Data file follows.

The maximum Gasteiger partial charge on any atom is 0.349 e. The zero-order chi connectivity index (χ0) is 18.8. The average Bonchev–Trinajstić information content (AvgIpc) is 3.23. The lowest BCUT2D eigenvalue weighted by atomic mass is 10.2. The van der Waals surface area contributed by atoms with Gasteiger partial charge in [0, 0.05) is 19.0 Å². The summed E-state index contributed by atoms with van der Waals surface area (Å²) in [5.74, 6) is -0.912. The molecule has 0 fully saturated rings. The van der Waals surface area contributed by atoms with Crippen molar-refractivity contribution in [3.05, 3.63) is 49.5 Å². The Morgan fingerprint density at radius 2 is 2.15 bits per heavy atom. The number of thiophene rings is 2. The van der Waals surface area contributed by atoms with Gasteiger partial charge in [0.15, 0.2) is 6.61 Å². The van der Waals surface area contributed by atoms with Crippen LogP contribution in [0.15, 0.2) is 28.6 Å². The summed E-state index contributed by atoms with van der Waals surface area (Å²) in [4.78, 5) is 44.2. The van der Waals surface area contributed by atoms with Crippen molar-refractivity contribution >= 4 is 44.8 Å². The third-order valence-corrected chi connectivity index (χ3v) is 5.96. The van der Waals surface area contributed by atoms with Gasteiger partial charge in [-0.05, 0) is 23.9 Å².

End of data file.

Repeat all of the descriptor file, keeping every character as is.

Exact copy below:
The maximum Gasteiger partial charge on any atom is 0.349 e. The zero-order chi connectivity index (χ0) is 18.8. The average Bonchev–Trinajstić information content (AvgIpc) is 3.23. The lowest BCUT2D eigenvalue weighted by atomic mass is 10.2. The van der Waals surface area contributed by atoms with Gasteiger partial charge in [0, 0.05) is 19.0 Å². The summed E-state index contributed by atoms with van der Waals surface area (Å²) in [5.74, 6) is -0.912. The molecule has 0 fully saturated rings. The van der Waals surface area contributed by atoms with Crippen molar-refractivity contribution in [3.05, 3.63) is 49.5 Å². The Morgan fingerprint density at radius 2 is 2.15 bits per heavy atom. The number of thiophene rings is 2. The van der Waals surface area contributed by atoms with Gasteiger partial charge in [0.15, 0.2) is 6.61 Å². The van der Waals surface area contributed by atoms with Crippen LogP contribution in [0.15, 0.2) is 28.6 Å². The summed E-state index contributed by atoms with van der Waals surface area (Å²) in [4.78, 5) is 44.2. The van der Waals surface area contributed by atoms with Crippen molar-refractivity contribution >= 4 is 44.8 Å². The third-order valence-corrected chi connectivity index (χ3v) is 5.96. The van der Waals surface area contributed by atoms with Gasteiger partial charge in [-0.05, 0) is 23.9 Å².